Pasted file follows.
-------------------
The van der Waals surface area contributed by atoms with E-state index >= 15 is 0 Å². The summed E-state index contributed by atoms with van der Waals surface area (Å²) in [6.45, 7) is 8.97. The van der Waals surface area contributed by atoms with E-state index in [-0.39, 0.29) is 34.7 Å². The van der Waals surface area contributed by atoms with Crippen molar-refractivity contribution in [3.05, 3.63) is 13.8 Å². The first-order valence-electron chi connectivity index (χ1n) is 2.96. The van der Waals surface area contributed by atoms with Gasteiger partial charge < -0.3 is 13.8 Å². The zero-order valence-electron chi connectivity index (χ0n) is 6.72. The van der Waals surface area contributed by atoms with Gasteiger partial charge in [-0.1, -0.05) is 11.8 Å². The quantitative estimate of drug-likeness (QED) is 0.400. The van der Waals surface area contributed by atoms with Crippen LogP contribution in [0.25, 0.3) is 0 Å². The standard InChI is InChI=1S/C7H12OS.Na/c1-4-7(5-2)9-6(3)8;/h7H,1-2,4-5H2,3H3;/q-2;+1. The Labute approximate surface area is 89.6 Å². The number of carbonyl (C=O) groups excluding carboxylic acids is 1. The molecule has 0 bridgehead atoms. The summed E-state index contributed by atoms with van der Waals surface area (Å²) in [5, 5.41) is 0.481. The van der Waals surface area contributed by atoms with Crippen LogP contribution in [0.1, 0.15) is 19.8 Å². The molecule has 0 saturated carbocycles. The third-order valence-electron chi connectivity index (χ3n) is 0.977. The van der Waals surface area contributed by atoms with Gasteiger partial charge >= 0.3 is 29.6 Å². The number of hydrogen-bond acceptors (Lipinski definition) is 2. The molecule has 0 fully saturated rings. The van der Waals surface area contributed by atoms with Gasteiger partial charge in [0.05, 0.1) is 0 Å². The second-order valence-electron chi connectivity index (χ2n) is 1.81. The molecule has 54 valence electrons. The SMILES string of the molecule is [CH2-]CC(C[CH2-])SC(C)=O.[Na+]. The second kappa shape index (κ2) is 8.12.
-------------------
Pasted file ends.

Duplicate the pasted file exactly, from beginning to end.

The van der Waals surface area contributed by atoms with E-state index >= 15 is 0 Å². The summed E-state index contributed by atoms with van der Waals surface area (Å²) in [6.45, 7) is 8.97. The van der Waals surface area contributed by atoms with E-state index in [-0.39, 0.29) is 34.7 Å². The van der Waals surface area contributed by atoms with Crippen molar-refractivity contribution in [3.05, 3.63) is 13.8 Å². The first-order valence-electron chi connectivity index (χ1n) is 2.96. The van der Waals surface area contributed by atoms with Gasteiger partial charge < -0.3 is 13.8 Å². The zero-order valence-electron chi connectivity index (χ0n) is 6.72. The van der Waals surface area contributed by atoms with Gasteiger partial charge in [-0.1, -0.05) is 11.8 Å². The quantitative estimate of drug-likeness (QED) is 0.400. The van der Waals surface area contributed by atoms with Crippen LogP contribution in [0.25, 0.3) is 0 Å². The standard InChI is InChI=1S/C7H12OS.Na/c1-4-7(5-2)9-6(3)8;/h7H,1-2,4-5H2,3H3;/q-2;+1. The Labute approximate surface area is 89.6 Å². The number of carbonyl (C=O) groups excluding carboxylic acids is 1. The molecule has 0 bridgehead atoms. The summed E-state index contributed by atoms with van der Waals surface area (Å²) in [5, 5.41) is 0.481. The van der Waals surface area contributed by atoms with Crippen LogP contribution in [0.1, 0.15) is 19.8 Å². The molecule has 0 saturated carbocycles. The third-order valence-electron chi connectivity index (χ3n) is 0.977. The van der Waals surface area contributed by atoms with Gasteiger partial charge >= 0.3 is 29.6 Å². The number of hydrogen-bond acceptors (Lipinski definition) is 2. The molecule has 0 fully saturated rings. The van der Waals surface area contributed by atoms with Gasteiger partial charge in [0.05, 0.1) is 0 Å². The second-order valence-electron chi connectivity index (χ2n) is 1.81. The molecule has 54 valence electrons. The SMILES string of the molecule is [CH2-]CC(C[CH2-])SC(C)=O.[Na+]. The second kappa shape index (κ2) is 8.12.